Get Task & Purpose in your inbox
5 Times Brands Forgot The Meaning Of Memorial Day
For nearly 150 years, Memorial Day has been a day in which we honor and remember our fallen loved ones, friends, and heroes who died defending our freedoms. At its core, Memorial Day is a somber time — one in which we reflect on the ultimate sacrifices our military men and women have made for our country. Occasionally, however, many forget why we remember on Memorial Day, and see the occasion merely as chance to get brand recognition or to hold a sale — which falls woefully short of its true purpose.
1. Wearing all white. Memorial Day surely means more than being able to wear white, as fashion agency The Lions claimed on Twitter, citing a piece in Harper’s Bazaar. UPDATE: The Lions removed this tweet from their Twitter page - the image below is a screenshot of the original tweet.
2. Wiggling through the weekend. Stephanie Abrams and her crew have great energy, and we’re all about the fun GIF ... But there’s a deeper meaning behind the big, fat weekend that isn’t acknowledged in this tweet.
— Stephanie Abrams (@StephanieAbrams) May 26, 2016
3. Anti-meat crusading. While we respect their staunch beliefs — and their constitutionally protected right to express them — PETA might have disrespected Memorial Day with this depressing message.
Q: What are hot dogs made of?
A: Chemicals, bugs, bone, pig snouts, metal, rodent parts, pig anuses, & plastic.#MemorialDay
— PETA (@peta) May 22, 2015
4. That’s the one thing on your mind? Winky & Dutch, an online jewelry retailer, leaves a lot to the imagination with this nebulous tweet. It’s pretty obvious however that the “one thing” on their minds doesn’t have much, if anything, to do with the true meaning of Memorial Day — especially considering the almost offensive double-meaning of #YOLO — as if we weren’t already painfully aware that you only get one chance at life.
— Winky&Dutch; (@winkydutch) May 26, 2016
5. Let Freedom Wing? Hooters is a popular establishment in military circles, but perhaps strikes the wrong tone with this tweet. This ad would be well-suited for Veterans Day, but advertising support to military with a free meal on Memorial Day misses the point of honoring the fallen.
We salute our troops! All service men & women eat free on #MemorialDay! Let Freedom Wing! pic.twitter.com/ApdWAP4qBa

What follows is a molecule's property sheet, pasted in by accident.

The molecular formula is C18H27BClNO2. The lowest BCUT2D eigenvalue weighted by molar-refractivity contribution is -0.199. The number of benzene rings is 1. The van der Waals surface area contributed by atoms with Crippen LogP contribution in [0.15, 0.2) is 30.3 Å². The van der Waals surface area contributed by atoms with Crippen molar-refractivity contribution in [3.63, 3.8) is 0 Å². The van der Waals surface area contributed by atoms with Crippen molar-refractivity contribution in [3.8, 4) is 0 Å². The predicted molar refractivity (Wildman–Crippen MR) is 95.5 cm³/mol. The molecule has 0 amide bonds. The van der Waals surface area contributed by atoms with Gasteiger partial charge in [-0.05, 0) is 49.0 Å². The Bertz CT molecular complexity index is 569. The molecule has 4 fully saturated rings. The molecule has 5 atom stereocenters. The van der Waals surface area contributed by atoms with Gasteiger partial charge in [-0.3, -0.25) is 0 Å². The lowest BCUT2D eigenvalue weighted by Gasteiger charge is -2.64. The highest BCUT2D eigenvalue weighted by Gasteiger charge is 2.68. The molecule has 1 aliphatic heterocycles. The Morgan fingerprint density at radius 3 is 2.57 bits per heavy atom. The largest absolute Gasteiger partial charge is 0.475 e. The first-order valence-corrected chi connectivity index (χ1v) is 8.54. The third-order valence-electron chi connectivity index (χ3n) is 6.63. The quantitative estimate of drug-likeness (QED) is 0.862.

— Hooters (@Hooters) May 24, 2016
Bonus! Another ad from Hooters.
— Hooters (@Hooters) May 26, 2016
The U.S. Department of Veterans Affairs put on leave an Atlanta-based administrator and reassigned the region's chief medical officer and seven other staff members while it investigates the treatment of a veteran under its care.
Joel Marrable's daughter discovered more than 100 ant bites on her father when she visited him in early September.
The daughter, Laquna Ross, told Channel 2 Action News: "His room had ants, the ceiling, the walls, the beds. They were everywhere. The staff member says to me, 'When we walked in here, we thought Mr. Marrable was dead. We thought he wasn't even alive, because the ants were all over him.'"
SAN DIEGO, Calif. — A former U.S. Navy sailor was sentenced to 20 years in prison Monday for having sexual contact with a 14-year-old Oceanside girl in 2017, federal prosecutors in San Diego said in a statement.
WASHINGTON (Reuters) - Known for acting on impulse, President Donald Trump has adopted an uncharacteristically go-slow approach to whether to hold Iran responsible for attacks on Saudi oil facilities, showing little enthusiasm for confrontation as he seeks re-election next year.
After state-owned Saudi Aramco's plants were struck on Saturday, Trump didn't wait long to fire off a tweet that the United States was "locked and loaded" to respond, and Secretary of State Mike Pompeo blamed Iran.
But four days later, Trump has no timetable for action. Instead, he wants to wait and see the results of investigations into what happened and is sending Pompeo to consult counterparts in Saudi Arabia and the United Arab Emirates this week.
That sound you're hearing is Army senior leaders exhaling a sigh of relief, because the Army has surpassed its recruiting goal for the year.
After failing to meet recruiting goals in 2018, the Army put the pedal to the metal and "did some soul searching," said Acting Army Secretary Ryan McCarthy, to ensure that they'd meet their 2019 goal. It must have paid off — the service announced on Tuesday that more than 68,000 recruits have signed on as active-duty soldiers, and more soldiers have stuck around than they expected.
Air Force Chief of Staff Gen. David Goldfein transformed into the Cigarette Smoking Man from "The X-Files" on Tuesday when explaining why UFO enthusiasts should avoid storming the mythical Area 51 installation in Nevada.
"All joking aside, we're taking it very seriously," Goldfein told reporters during the Air Force Association's annual Air, Space, and Cyber Conference. "Our nation has secrets, and those secrets deserve to be protected. The people deserve to have our nation's secrets protected."